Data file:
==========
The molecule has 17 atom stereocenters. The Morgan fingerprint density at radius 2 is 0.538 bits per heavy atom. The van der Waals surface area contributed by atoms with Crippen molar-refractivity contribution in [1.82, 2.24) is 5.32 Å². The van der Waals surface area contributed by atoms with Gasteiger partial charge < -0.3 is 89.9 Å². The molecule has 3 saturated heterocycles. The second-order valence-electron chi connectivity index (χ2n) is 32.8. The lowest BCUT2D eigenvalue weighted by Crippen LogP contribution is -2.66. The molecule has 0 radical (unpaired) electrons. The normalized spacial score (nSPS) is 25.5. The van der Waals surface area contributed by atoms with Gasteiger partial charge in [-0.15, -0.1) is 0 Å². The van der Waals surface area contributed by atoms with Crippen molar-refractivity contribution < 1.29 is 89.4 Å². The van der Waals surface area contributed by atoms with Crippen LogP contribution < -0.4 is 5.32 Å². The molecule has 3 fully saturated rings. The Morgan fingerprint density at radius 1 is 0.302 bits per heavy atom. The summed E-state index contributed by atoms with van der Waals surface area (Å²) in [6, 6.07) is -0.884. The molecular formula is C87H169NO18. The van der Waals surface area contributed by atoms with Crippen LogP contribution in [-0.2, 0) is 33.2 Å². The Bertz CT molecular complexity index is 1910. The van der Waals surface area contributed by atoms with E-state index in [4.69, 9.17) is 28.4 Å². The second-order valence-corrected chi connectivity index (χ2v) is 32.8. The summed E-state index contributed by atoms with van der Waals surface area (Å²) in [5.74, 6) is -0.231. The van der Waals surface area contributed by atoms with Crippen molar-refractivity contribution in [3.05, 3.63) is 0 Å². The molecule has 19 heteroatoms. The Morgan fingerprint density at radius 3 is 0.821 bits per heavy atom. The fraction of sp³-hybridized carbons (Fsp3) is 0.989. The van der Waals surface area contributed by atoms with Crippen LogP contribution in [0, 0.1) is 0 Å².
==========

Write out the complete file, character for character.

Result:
The molecule has 17 atom stereocenters. The Morgan fingerprint density at radius 2 is 0.538 bits per heavy atom. The van der Waals surface area contributed by atoms with Crippen molar-refractivity contribution in [1.82, 2.24) is 5.32 Å². The van der Waals surface area contributed by atoms with Gasteiger partial charge < -0.3 is 89.9 Å². The molecule has 3 saturated heterocycles. The second-order valence-electron chi connectivity index (χ2n) is 32.8. The lowest BCUT2D eigenvalue weighted by Crippen LogP contribution is -2.66. The molecule has 0 radical (unpaired) electrons. The normalized spacial score (nSPS) is 25.5. The van der Waals surface area contributed by atoms with Gasteiger partial charge in [-0.15, -0.1) is 0 Å². The van der Waals surface area contributed by atoms with Crippen molar-refractivity contribution < 1.29 is 89.4 Å². The van der Waals surface area contributed by atoms with Crippen LogP contribution < -0.4 is 5.32 Å². The molecule has 3 fully saturated rings. The Morgan fingerprint density at radius 1 is 0.302 bits per heavy atom. The summed E-state index contributed by atoms with van der Waals surface area (Å²) in [6, 6.07) is -0.884. The molecular formula is C87H169NO18. The van der Waals surface area contributed by atoms with Crippen LogP contribution in [-0.2, 0) is 33.2 Å². The Bertz CT molecular complexity index is 1910. The van der Waals surface area contributed by atoms with E-state index in [4.69, 9.17) is 28.4 Å². The second-order valence-corrected chi connectivity index (χ2v) is 32.8. The summed E-state index contributed by atoms with van der Waals surface area (Å²) in [5.74, 6) is -0.231. The van der Waals surface area contributed by atoms with Crippen molar-refractivity contribution in [3.05, 3.63) is 0 Å². The molecule has 19 heteroatoms. The Morgan fingerprint density at radius 3 is 0.821 bits per heavy atom. The fraction of sp³-hybridized carbons (Fsp3) is 0.989. The van der Waals surface area contributed by atoms with Crippen LogP contribution in [0, 0.1) is 0 Å².